That is the question our faith community explored for the last few weeks.  Two areas that stood out for us are racism and economics. 


We cannot read Acts, and especially the first two chapters without seeing the wide-ranging challenge of the Spirit to move the Jewish followers of Jesus beyond their racial and ethnic identities.  Acts 1:8 doesn’t only talk about the geographical expansion of the gospel from Jerusalem, Judea, Samaria and the rest of the world.  It also touches on the crossing of ethnic/racial boundaries that were strongly erected in the Jewish Christian’s minds.  Within post-Apartheid South Africa racism (even among Christians) are rampant.  The Holy Spirit’s power helps us to overcome racism and to face the reality of what has happened and what can happen in South Africa.  First in terms of what has happened, de Gruchy notes that:

The reluctance of many whites in South Africa to acknowledge some guilt for apartheid, or even to accept the fact that we are beneficiaries of what was an unjust system, is still something that has to be dealt with if national reconciliation is to become a reality. (p195)


Therefore, can we move thru the season of Pentecost without facing the enormous challenge of racism in our country?


The economic sharing found as a symptom of a Spirit-empowered church at the end of Acts 2 poses deep challenges to our post-apartheid system.  In a very simplistic way one can say that the majority op the beneficiaries of apartheid are white.  Most of the wealth would then still be in the hands of the white segment of society (a statement that is backed up by statistics SA).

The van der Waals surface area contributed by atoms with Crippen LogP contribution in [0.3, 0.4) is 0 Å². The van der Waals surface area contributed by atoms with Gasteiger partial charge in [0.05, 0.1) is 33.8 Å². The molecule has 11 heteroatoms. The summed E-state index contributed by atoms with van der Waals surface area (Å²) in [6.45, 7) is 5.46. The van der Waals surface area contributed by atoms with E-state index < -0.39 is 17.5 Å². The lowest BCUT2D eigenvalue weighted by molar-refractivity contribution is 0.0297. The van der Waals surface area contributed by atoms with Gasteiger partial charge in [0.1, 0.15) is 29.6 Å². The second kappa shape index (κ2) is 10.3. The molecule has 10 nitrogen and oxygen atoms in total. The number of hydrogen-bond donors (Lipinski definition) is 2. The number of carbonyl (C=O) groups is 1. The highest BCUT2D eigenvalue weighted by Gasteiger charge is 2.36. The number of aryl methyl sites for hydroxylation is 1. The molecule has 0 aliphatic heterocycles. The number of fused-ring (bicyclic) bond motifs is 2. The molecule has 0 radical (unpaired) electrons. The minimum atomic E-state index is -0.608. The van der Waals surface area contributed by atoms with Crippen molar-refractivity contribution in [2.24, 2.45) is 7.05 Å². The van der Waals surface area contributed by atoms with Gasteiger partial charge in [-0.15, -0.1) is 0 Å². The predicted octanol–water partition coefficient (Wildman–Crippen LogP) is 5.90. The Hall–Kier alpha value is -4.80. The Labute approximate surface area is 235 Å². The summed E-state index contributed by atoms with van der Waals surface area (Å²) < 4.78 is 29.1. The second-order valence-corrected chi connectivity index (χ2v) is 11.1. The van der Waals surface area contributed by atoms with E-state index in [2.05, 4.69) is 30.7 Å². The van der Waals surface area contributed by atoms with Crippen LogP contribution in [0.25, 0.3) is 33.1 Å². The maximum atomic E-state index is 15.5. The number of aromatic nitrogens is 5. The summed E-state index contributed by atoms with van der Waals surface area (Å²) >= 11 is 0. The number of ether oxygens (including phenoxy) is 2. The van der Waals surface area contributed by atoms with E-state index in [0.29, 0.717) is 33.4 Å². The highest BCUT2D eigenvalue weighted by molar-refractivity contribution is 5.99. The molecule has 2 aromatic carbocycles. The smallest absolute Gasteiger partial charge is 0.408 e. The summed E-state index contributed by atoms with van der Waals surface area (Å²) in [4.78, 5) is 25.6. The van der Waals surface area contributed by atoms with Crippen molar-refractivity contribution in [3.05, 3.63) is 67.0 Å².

In a country like ours reconciliation cannot happen without forgiveness and restitution. 

In the process of the Spirit’s empowerment to move beyond racial/ethnic boundaries, the Spirit also empowers us to share our economics as a sign of a new brother – and sisterhood. When our racism is worked on we gain new family members and become a new family.  Families share resources. 

It is not something that is forced, it flows out of a tapestry weaved by the Spirit.  I have personal stories of this.  Since 2003 the Spirit has empowered a few friends to work on our issues of race and economics between people living in the suburbs and living in the squatter camps. As we’ve shared our homes and lives with people who are other, we’ve experienced something of the power of the Spirit.

Acts 1-2 challenges me deeply in our South African context.  I cannot stay silent anymore when the Spirit’s work is interpreted as a hocus-pocus magic show to bring signs and wonders for the beneficiaries of a corrupt system.

If the Spirit blew those disciples into these race/economic issues how can we follow His blowing today?

Gruchy, J.D., 2002. Reconciliation: Restoring Justice, Augsburg Fortress Publishers